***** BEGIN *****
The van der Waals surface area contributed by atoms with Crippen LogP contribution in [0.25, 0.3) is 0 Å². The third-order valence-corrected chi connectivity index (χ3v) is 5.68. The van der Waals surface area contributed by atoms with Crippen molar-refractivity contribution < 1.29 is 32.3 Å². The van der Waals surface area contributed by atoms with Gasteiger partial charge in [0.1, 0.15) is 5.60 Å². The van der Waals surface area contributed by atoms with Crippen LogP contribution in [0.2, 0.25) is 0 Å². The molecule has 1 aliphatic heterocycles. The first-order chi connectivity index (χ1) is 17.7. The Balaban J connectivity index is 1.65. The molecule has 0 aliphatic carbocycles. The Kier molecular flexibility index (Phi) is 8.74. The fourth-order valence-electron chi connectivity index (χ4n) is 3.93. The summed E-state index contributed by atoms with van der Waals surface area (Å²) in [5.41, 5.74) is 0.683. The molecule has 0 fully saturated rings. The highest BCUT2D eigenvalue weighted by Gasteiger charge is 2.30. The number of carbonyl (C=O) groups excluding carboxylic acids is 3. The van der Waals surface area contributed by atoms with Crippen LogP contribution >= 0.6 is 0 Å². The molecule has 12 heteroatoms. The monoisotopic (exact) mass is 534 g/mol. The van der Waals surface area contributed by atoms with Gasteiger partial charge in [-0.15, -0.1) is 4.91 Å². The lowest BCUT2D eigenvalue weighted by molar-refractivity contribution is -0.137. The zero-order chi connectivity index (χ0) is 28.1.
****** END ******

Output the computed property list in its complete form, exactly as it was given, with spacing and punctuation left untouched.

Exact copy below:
The van der Waals surface area contributed by atoms with Crippen LogP contribution in [0.25, 0.3) is 0 Å². The third-order valence-corrected chi connectivity index (χ3v) is 5.68. The van der Waals surface area contributed by atoms with Crippen molar-refractivity contribution < 1.29 is 32.3 Å². The van der Waals surface area contributed by atoms with Gasteiger partial charge in [0.1, 0.15) is 5.60 Å². The van der Waals surface area contributed by atoms with Crippen LogP contribution in [0.2, 0.25) is 0 Å². The molecule has 1 aliphatic heterocycles. The first-order chi connectivity index (χ1) is 17.7. The Balaban J connectivity index is 1.65. The molecule has 0 aliphatic carbocycles. The Kier molecular flexibility index (Phi) is 8.74. The fourth-order valence-electron chi connectivity index (χ4n) is 3.93. The summed E-state index contributed by atoms with van der Waals surface area (Å²) in [5.41, 5.74) is 0.683. The molecule has 0 fully saturated rings. The highest BCUT2D eigenvalue weighted by Gasteiger charge is 2.30. The number of carbonyl (C=O) groups excluding carboxylic acids is 3. The van der Waals surface area contributed by atoms with Crippen LogP contribution >= 0.6 is 0 Å². The molecule has 12 heteroatoms. The monoisotopic (exact) mass is 534 g/mol. The van der Waals surface area contributed by atoms with Gasteiger partial charge in [-0.15, -0.1) is 4.91 Å². The lowest BCUT2D eigenvalue weighted by molar-refractivity contribution is -0.137. The zero-order chi connectivity index (χ0) is 28.1.